• A house from a friend is a form of gift not a support as provided by parents. The concern is not about the permission but rather someone becomes an object of transgression because he still receives a dwelling support from parents. "One you become" an adult", any help given by parents don't make them your guardians", did you mean "married adults" because AFAIK just because someone is an adult that doesn't guarantee him not receiving support such as food, etc from parents. – B1100 Feb 14 '18 at 3:35
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To my knowledge, there are no teachings in the suttas that refer to sex outside of marriage as part of the Buddhist path. Every teaching about sex I have read is referred to in the context of marriage (e.g. AN 4.55; AN 4.53). Any sex outside of marriage is obviously motivated solely by lust (rather than mostly by compassion), which is unwholesome according to the suttas (MN 9, which states lust is the root of the unwholesome). Therefore, it is quite logical that any sex outside of marriage is a volition of the precept because it leads to hungry ghost, animal (AN 2.9) & hell realms (DN 31). Do we think a person that develops a habit towards unmarried uncommitted sex won't become a hungry ghost; similar to how men (who for some reason post on Buddhist chat sites) are often addicted to pornography?

DN 31 says parents show compassion & protection (security & safety) towards their children by arranging a suitable marriage. This is the meaning of "protected by parents"; that parents protect their children from becoming hungry ghosts & bringing shame upon the integrity of the family. Thus, that the children are married means they have been protected by their parents, regardless of where they live. For example, in the time of the Buddha, generally the married children lived in the house of the husband's parents. DN 31 says:

In five ways, young householder, a child should minister to his parents as the East:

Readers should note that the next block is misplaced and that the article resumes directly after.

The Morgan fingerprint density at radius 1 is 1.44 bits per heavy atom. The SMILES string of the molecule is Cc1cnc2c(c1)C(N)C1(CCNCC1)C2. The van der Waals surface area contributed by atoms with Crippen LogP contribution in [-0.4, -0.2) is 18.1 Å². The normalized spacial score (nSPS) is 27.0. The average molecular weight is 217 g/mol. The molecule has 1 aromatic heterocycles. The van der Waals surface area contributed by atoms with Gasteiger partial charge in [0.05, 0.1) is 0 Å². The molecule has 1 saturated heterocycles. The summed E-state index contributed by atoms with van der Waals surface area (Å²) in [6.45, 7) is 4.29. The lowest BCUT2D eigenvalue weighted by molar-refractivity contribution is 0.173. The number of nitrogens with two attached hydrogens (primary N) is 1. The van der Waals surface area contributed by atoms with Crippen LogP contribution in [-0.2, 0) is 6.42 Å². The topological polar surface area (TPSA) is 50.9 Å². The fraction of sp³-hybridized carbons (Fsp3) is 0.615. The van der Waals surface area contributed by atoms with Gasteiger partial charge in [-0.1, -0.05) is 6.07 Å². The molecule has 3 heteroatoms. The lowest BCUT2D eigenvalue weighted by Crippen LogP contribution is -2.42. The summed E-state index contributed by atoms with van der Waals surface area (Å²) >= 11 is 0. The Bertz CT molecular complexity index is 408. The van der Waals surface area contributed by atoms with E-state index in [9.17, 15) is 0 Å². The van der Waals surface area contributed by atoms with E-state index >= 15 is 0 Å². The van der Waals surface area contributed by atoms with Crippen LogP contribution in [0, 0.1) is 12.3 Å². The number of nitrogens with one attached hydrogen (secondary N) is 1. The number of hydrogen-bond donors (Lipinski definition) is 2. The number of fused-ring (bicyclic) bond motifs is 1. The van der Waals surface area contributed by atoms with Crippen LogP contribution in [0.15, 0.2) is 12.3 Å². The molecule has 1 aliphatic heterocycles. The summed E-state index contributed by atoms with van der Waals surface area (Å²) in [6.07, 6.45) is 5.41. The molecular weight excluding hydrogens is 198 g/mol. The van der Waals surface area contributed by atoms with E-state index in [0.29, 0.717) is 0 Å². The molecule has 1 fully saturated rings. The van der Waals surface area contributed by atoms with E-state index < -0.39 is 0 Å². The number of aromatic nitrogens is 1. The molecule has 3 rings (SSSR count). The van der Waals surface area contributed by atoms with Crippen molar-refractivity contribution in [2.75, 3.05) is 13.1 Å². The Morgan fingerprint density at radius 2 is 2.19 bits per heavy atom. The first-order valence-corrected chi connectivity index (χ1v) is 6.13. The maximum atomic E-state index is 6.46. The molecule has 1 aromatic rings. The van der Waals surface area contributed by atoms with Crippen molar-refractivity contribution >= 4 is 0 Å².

(i) Having supported me I shall support them, (ii) I shall do their duties, (iii) I shall keep the family tradition, (iv) I shall make myself worthy of my inheritance, (v) furthermore I shall offer alms in honor of my departed relatives.

In five ways, young householder, the parents thus ministered to as the East by their children, show their compassion:

(i) they restrain them from evil, (ii) they encourage them to do good, (iii) they train them for a profession, (iv) they arrange a suitable marriage, (v) at the proper time they hand over their inheritance to them.

In these five ways do children minister to their parents as the East and the parents show their compassion to their children. Thus is the East covered by them and made safe and secure.

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Didn't Siddhārtha Gautama live in his father's palace after he married (and before he went forth)?

But I haven't heard a suggestion that that was immoral (only that it was impermanent and not ultimately-satisfying).

It seems to me obvious what "protected" means. For example, in contemporary Western society when my girlfriend and I started "dating" each other as teenagers, that was with our parents' permission ... it's for example when you're living with your parents, and when you're going to be "out" you tell your parents where you're going, and who with, and what time you're going to be back, and who will be driving, and the parents can say "yes" or "no" or set conditions.

Also I guess that when you're married and living with your parents, parents have already said "yes".

Also I guess that "living with parents after marriage" is pretty normal, not modern -- maybe in a new house on the same land. I'd guess that rather it's the nuclear family that's relatively modern (and not altogether a good thing).